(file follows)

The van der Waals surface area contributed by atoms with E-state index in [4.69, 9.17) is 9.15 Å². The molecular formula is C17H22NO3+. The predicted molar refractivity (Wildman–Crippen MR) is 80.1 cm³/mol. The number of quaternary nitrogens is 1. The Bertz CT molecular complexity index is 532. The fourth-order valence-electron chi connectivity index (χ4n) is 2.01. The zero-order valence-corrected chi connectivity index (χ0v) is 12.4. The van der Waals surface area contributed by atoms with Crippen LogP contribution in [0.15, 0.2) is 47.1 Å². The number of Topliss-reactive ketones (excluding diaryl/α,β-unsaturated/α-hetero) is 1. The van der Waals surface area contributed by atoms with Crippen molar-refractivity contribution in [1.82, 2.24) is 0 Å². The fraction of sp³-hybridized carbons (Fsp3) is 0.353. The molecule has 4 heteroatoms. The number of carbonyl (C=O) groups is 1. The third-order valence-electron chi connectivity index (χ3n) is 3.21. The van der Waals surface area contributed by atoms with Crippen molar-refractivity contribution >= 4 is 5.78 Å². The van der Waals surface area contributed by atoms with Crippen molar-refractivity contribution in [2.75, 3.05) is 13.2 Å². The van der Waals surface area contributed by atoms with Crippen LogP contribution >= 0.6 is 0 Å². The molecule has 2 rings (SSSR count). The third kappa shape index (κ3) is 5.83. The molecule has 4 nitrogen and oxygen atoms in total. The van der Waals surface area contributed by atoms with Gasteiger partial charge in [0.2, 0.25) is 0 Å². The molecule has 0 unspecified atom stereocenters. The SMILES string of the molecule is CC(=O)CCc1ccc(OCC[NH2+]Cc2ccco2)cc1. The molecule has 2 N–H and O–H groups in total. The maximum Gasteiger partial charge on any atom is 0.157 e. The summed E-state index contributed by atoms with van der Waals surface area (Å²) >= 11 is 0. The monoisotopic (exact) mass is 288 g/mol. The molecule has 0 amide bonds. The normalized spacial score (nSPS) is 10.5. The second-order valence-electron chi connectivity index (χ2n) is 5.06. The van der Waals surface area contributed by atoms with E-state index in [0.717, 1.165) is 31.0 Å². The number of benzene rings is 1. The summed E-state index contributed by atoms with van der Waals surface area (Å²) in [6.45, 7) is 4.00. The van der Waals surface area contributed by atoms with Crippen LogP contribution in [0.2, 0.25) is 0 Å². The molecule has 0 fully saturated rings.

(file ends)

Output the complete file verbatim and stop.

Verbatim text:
The van der Waals surface area contributed by atoms with E-state index in [4.69, 9.17) is 9.15 Å². The molecular formula is C17H22NO3+. The predicted molar refractivity (Wildman–Crippen MR) is 80.1 cm³/mol. The number of quaternary nitrogens is 1. The Bertz CT molecular complexity index is 532. The fourth-order valence-electron chi connectivity index (χ4n) is 2.01. The zero-order valence-corrected chi connectivity index (χ0v) is 12.4. The van der Waals surface area contributed by atoms with Crippen LogP contribution in [0.15, 0.2) is 47.1 Å². The number of Topliss-reactive ketones (excluding diaryl/α,β-unsaturated/α-hetero) is 1. The van der Waals surface area contributed by atoms with Crippen molar-refractivity contribution in [1.82, 2.24) is 0 Å². The fraction of sp³-hybridized carbons (Fsp3) is 0.353. The molecule has 4 heteroatoms. The number of carbonyl (C=O) groups is 1. The third-order valence-electron chi connectivity index (χ3n) is 3.21. The van der Waals surface area contributed by atoms with Crippen molar-refractivity contribution >= 4 is 5.78 Å². The van der Waals surface area contributed by atoms with Crippen molar-refractivity contribution in [2.75, 3.05) is 13.2 Å². The van der Waals surface area contributed by atoms with Crippen LogP contribution >= 0.6 is 0 Å². The molecule has 2 rings (SSSR count). The third kappa shape index (κ3) is 5.83. The molecule has 4 nitrogen and oxygen atoms in total. The van der Waals surface area contributed by atoms with Gasteiger partial charge in [0.2, 0.25) is 0 Å². The molecule has 0 unspecified atom stereocenters. The SMILES string of the molecule is CC(=O)CCc1ccc(OCC[NH2+]Cc2ccco2)cc1. The molecule has 2 N–H and O–H groups in total. The maximum Gasteiger partial charge on any atom is 0.157 e. The summed E-state index contributed by atoms with van der Waals surface area (Å²) >= 11 is 0. The monoisotopic (exact) mass is 288 g/mol. The molecule has 0 amide bonds. The normalized spacial score (nSPS) is 10.5. The second-order valence-electron chi connectivity index (χ2n) is 5.06. The van der Waals surface area contributed by atoms with E-state index in [0.717, 1.165) is 31.0 Å². The number of benzene rings is 1. The summed E-state index contributed by atoms with van der Waals surface area (Å²) in [6.45, 7) is 4.00. The van der Waals surface area contributed by atoms with Crippen LogP contribution in [0.2, 0.25) is 0 Å². The molecule has 0 fully saturated rings.